Happy New Year!
We wish all our Friends all the best for 2016!
Our Projects for 2016
- As advised in a “STOP PRESS” article in December’s news, we’ve been awarded a significant grant from Melbourne Water for two new revegetation projects and also for further print runs of our corridor brochure.
- One project site is to the north of the creek, to the east of Furness Street in Furness Park. This should become a great spot for birdlife being more isolated than most of the park. The other site is also to the north of the creek, more or less opposite the Billabong in Kalang Park.
Kalang Pavilion Offical Opening 12th February
- Even though the new pavilion at Kalang Oval has been up and running since December, it will be officially opened by the Mayor, Cr Daw, on 12th February, 2016. You are welcome to attend the opening – please read the invitation on our noticeboard for details. Council would like an RSVP for the numbers please.
- Our Committee relocated our first meeting for 2016 (on 26/1) to the multi-purpose room in the new facility – and we have given it the thumbs up! Given the excellent meeting area and copious storage facilities available, we’ve decided to accept Council’s offer and will hold all our 2016 meetings there.
- In relation to more mundane matters, the rubbish bin nearby (beloved by dog walkers) will be replaced shortly and the Brittle Gum removed at the start of the construction project has been replaced by an indigenous Blackwood (Acacia melanoxylon).
Calendar for 2016 Revisited
- Now that you have your new 2016 diaries or entries in your devices, we thought we should revisit our Calendar for the coming year.
- Community Working Bee dates for 2016 are planned to be:
- Saturday 14th May (testing the popularity of a Saturday working bee)
- Sunday 5th June – World Environment Day
- Sunday 3rd July
- Sunday 31st July – National Tree Day
- Sunday 21st August
- Sunday 4th September (a bye in the footie before the finals)
- Bird Survey dates are proposed to be (Saturdays) 30/4 and 15/10/2016.
In our Corridor – Sparks Reserve Calamity
- Cyclists and the bicycle advisory group had requested path repairs for the shared asphalt path along the eastern side of Sparks Reserve. Council’s “solution” ? – rip up the asphalt, axe 58 trees and put in a three metre wide concrete path likened to an aircraft landing strip– they’re not exactly bright Sparks are they!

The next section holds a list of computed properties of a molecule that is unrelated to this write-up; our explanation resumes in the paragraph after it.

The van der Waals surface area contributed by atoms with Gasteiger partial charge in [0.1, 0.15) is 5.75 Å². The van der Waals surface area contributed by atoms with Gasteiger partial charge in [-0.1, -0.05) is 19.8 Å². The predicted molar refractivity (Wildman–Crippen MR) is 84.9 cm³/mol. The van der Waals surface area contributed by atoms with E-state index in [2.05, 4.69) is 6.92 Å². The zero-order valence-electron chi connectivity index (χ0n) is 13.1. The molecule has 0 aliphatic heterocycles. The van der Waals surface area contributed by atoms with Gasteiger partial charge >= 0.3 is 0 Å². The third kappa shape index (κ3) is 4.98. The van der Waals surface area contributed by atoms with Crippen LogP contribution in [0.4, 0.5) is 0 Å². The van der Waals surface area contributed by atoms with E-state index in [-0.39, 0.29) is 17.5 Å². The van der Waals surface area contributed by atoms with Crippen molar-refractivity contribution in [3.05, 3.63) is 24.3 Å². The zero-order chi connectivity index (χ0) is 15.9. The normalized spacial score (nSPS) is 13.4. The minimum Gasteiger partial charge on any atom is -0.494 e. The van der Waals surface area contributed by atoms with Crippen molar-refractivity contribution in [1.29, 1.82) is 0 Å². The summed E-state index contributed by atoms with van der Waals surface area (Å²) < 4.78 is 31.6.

- The front page of the current Whitehorse Leader (25/1) shows outraged protesters in a campaign of protest including signs, balloons and banners drawing the attention of the community to Council’s unfortunate “solution”. Cyclists, the Blackburn and District Tree Protection Society and concerned individuals protested – alas, in vain. No doubt to avoid further embarrassment, Council quickly removed all the expressions of protest on the day the tree felling commenced (18/1). Traffic disruption along Middleborough Road is still happening.
- Sparks Reserve is diagonally opposite the Creeklands on the west side of Middleborough Road and runs between Canterbury and Albion Roads. It is part of the bio-link corridor linking our park with Gardiners Creek Reserve further west. Friends might be interested to know that birdlife we don’t often see in the park such as Ibis may be found there and that the reserve is a dogs-off-lead park (unlike all of the Creeklands). It is also home to the Box Hill Rugby Union Football Club, the Box Hill Archers and a soccer field.
- We thought we’d better try and catch up with Web 2.0 before 3.0 arrives! For those who prefer notifications via Facebook, we’ve set up a page automatically linked to this web-site for all “Creekies”.
- Blackburn Creeklands Advisory Committee
Plant of the Month
- Plant of the Month is the Sweet Bursaria (Bursaria spinosa). It has been looking particularly beautiful this year with its prolific display of small white flowers. Unlike most of our shrubs and mid-storey plants, it seems to be and coping well with our hot and dry spells.
Weed of the Month
- Weed of the month is Agapanthus (Agapanthus praecox ssp orientalis). The photograph shows an Agapanthus plant growing at the water’s edge in Furness Park (since removed with gusto!):
- On the positive side, Agapanthus is drought resistant and good at stabilizing banks. On the negative side, it is a prolific and hard-to-eradicate introduced weed. We’d like all our friends and neighbours to dead-head your Agies once flowering is finished, so seed does not enter the creek system via storm-water.
- Alternatively, you might consider replacing them with an indigenous plant of similar habits (eg a species of Dianella or Lomandra). Please see our Useful Links page for details of the local indigenous plant nurseries who will be able to help you with choices.
- There have been several interesting sightings recently: Sulphur-crested Cockatoos (Richard), Nankeen Night Heron (Wendy – see her picture above taken near Blackburn Road), Black-faced Cuckoo-shrikes, Musk Lorikeets, land yabbies and a bee swarm.
- Bees are important for pollination and honey production. There are usually several active Honey Bee hives in the park. These bees occasionally swarm off to a new location – presumably, looking for new food sources. The photo below shows a bee-utiful swarm on the move in late November in Kalang Park:
- The removalists completed their work in about an hour on that occasion.